Legislature eyes lottery as the fix for Hawaii's homeless crisis

Could the lottery help solve the homeless crisis? One lawmaker thinks so
Published: Jan. 25, 2018 at 9:45 PM HST|Updated: Jan. 26, 2018 at 11:41 AM HST
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HONOLULU (HawaiiNewsNow) - The annual lottery debate is happening again at the state Legislature.

But there's a twist this year: Lawmakers are proposing a three-year pilot program that calls for proceeds to go toward Hawaii's homeless crisis.

The lottery is legal in 44 states, and state Rep. John Mizuno believes it's time to try it in Hawaii. He says multi-state games, like Powerball and Mega Millions, could be the ticket to solving homelessness.

"If we could collect $50, $60, $70 million and focus that on homeless services, that would be great for our entire state," Mizuno said.

But critics say legal gambling in any form will only make Hawaii's social problems worse.

"If we want to create social ills and homelessness, this is probably a good bill," said state Rep. Gene Ward, a Republican.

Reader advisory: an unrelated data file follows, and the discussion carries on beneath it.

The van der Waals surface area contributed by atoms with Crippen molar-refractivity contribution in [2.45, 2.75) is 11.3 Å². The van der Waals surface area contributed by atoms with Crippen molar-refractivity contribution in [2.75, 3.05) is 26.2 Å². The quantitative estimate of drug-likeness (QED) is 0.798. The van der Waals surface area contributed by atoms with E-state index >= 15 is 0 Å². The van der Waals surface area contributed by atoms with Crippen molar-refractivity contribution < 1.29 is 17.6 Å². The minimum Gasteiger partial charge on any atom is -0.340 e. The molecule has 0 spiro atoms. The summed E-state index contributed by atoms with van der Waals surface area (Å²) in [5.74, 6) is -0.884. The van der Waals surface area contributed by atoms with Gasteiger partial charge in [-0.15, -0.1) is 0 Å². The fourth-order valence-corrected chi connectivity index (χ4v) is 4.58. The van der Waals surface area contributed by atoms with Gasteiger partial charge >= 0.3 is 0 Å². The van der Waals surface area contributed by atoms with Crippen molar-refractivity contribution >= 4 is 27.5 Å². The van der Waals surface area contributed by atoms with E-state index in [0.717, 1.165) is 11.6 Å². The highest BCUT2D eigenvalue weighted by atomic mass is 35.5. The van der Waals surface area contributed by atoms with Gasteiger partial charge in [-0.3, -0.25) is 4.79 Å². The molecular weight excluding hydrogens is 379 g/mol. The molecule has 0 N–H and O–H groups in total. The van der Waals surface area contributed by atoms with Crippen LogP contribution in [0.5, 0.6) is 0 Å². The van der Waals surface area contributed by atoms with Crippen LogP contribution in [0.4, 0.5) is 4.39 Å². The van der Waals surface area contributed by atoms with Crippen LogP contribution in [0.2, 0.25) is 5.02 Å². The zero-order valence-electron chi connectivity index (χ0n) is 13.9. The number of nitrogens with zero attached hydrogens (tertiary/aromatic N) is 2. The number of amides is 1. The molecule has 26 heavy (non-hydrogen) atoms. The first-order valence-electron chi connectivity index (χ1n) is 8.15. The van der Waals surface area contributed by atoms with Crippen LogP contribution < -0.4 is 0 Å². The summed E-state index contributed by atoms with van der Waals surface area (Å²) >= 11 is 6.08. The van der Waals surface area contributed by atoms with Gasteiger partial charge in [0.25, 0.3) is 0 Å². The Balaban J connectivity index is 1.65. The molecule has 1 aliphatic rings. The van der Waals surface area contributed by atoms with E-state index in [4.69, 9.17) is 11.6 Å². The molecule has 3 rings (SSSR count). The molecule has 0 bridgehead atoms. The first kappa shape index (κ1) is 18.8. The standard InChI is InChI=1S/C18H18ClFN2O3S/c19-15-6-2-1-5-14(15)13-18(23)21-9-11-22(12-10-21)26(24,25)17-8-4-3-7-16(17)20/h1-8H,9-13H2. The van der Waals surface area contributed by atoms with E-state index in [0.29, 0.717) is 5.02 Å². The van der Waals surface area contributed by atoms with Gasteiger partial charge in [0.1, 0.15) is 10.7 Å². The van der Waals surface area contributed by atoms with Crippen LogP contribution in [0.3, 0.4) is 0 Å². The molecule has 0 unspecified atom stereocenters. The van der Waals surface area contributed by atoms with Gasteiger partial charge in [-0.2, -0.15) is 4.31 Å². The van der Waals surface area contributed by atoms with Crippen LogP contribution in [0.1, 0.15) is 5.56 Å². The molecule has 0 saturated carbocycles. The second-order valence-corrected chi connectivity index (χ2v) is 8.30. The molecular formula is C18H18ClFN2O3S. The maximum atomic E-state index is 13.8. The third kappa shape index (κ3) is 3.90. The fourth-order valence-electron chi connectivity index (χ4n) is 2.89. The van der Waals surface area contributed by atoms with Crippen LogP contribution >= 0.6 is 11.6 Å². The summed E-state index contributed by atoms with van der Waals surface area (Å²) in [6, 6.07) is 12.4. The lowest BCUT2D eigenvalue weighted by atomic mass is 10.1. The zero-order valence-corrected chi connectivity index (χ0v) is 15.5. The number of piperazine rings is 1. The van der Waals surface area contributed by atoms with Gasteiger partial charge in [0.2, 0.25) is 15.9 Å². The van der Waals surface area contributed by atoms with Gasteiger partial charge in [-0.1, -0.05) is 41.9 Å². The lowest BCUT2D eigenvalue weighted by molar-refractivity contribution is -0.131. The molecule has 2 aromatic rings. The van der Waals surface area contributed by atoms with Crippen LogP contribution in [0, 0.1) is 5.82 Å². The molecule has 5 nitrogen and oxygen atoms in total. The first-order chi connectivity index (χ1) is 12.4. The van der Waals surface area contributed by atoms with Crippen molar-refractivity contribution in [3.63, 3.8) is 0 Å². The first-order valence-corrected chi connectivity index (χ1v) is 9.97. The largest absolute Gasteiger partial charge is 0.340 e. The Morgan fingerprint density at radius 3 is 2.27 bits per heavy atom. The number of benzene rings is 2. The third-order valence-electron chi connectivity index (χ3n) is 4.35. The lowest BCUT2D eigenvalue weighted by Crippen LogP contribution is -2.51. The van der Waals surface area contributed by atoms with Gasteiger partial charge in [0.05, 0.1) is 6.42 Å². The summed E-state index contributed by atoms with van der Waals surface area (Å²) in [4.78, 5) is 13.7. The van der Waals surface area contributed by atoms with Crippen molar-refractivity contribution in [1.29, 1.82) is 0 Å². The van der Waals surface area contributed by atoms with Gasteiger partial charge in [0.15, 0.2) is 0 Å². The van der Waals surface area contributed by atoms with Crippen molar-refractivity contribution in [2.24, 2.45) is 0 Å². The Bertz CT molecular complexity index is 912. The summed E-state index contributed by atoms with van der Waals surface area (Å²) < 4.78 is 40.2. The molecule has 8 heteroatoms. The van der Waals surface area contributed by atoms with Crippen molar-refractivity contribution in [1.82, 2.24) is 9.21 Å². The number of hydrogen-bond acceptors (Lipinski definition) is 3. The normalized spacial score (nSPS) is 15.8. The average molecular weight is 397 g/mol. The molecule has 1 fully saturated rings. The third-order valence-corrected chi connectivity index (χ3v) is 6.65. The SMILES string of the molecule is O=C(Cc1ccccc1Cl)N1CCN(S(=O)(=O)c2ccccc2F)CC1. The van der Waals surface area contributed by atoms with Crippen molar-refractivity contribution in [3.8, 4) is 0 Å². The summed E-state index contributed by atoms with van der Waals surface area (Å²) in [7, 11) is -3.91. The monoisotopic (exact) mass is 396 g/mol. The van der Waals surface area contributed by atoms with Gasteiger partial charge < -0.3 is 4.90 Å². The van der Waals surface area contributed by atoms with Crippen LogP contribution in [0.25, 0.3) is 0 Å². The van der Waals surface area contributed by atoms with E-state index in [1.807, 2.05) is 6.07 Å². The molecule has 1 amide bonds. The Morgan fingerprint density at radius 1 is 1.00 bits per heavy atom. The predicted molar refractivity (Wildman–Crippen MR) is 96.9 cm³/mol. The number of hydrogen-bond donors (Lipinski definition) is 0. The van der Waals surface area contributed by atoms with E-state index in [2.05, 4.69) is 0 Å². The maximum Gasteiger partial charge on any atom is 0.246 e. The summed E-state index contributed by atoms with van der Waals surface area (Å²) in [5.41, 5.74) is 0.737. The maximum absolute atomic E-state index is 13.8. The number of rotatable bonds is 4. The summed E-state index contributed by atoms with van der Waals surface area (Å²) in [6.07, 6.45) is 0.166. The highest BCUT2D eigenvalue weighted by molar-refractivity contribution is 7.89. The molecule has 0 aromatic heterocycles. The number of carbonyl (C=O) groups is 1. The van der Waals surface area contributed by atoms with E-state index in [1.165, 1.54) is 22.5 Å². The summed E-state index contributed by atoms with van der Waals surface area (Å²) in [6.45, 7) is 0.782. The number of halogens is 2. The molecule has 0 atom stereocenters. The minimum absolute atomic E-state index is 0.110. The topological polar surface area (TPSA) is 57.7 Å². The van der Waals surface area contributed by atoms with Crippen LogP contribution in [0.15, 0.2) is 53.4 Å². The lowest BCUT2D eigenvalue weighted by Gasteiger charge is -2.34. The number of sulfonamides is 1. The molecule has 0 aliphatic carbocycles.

Mizuno, the chairman of the Human Services Committee, says those fears are unfounded. Revenues from the lottery, in accordance with the terms of the pilot program, would go towards mental health and drug treatment programs, as well as areas coined as "ohana zones."

"It could be portable units. We've got a number of things we can do. It's kind of like emergency shelters," he said. "An area where they can transition into an affordable rental unit and get them focused on jobs."

Ward doubts, though, that's where the money would end up.

"Almost every state that has done anything for gambling to dedicate it to, for example, education — they've either not appropriated it and put it in the general fund or they appropriate it for that specific issue but then they cut the normal funding," said Ward.

Several people Hawaii News Now stopped on the street said they'd support a lottery program, though many believe the money should be divvied to support a number of state issues.

"Maybe it could go towards schooling systems. That's a very large public need that benefits everybody," said resident Logan Phipps.

Added resident Abby Wilmington, "I think distributing the money throughout education and the homeless population and conservation efforts in Hawaii would be good."

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